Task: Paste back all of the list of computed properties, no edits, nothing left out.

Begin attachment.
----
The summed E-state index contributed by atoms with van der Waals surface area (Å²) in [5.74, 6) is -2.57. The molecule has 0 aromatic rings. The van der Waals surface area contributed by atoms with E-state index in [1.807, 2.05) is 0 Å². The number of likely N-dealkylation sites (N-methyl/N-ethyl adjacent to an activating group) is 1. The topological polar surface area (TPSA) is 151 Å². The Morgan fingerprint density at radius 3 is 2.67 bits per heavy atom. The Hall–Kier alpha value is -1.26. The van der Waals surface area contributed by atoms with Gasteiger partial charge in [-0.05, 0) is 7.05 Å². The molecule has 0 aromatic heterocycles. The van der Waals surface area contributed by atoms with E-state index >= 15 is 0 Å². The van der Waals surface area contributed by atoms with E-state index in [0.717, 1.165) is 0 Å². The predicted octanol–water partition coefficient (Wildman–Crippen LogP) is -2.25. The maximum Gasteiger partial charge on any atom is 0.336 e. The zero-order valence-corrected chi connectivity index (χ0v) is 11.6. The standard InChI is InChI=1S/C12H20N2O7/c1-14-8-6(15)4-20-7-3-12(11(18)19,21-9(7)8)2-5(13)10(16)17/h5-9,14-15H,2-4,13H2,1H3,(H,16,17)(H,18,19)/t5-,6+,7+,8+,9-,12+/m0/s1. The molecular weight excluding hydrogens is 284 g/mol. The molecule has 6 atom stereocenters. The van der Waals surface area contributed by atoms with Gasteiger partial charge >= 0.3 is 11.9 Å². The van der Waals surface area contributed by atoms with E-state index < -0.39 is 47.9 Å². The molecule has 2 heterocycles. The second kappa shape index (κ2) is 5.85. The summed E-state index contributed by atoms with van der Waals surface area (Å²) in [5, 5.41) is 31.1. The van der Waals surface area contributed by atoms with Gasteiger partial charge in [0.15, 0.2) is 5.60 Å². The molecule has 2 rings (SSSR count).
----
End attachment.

The summed E-state index contributed by atoms with van der Waals surface area (Å²) in [5.74, 6) is -2.57. The molecule has 0 aromatic rings. The van der Waals surface area contributed by atoms with E-state index in [1.807, 2.05) is 0 Å². The number of likely N-dealkylation sites (N-methyl/N-ethyl adjacent to an activating group) is 1. The topological polar surface area (TPSA) is 151 Å². The Morgan fingerprint density at radius 3 is 2.67 bits per heavy atom. The Hall–Kier alpha value is -1.26. The van der Waals surface area contributed by atoms with Gasteiger partial charge in [-0.05, 0) is 7.05 Å². The molecule has 0 aromatic heterocycles. The van der Waals surface area contributed by atoms with E-state index >= 15 is 0 Å². The van der Waals surface area contributed by atoms with E-state index in [0.717, 1.165) is 0 Å². The predicted octanol–water partition coefficient (Wildman–Crippen LogP) is -2.25. The maximum Gasteiger partial charge on any atom is 0.336 e. The zero-order valence-corrected chi connectivity index (χ0v) is 11.6. The standard InChI is InChI=1S/C12H20N2O7/c1-14-8-6(15)4-20-7-3-12(11(18)19,21-9(7)8)2-5(13)10(16)17/h5-9,14-15H,2-4,13H2,1H3,(H,16,17)(H,18,19)/t5-,6+,7+,8+,9-,12+/m0/s1. The molecular weight excluding hydrogens is 284 g/mol. The molecule has 6 atom stereocenters. The van der Waals surface area contributed by atoms with Gasteiger partial charge >= 0.3 is 11.9 Å². The van der Waals surface area contributed by atoms with E-state index < -0.39 is 47.9 Å². The molecule has 2 heterocycles. The second kappa shape index (κ2) is 5.85. The summed E-state index contributed by atoms with van der Waals surface area (Å²) in [5, 5.41) is 31.1. The van der Waals surface area contributed by atoms with Gasteiger partial charge in [0.15, 0.2) is 5.60 Å². The molecule has 2 rings (SSSR count).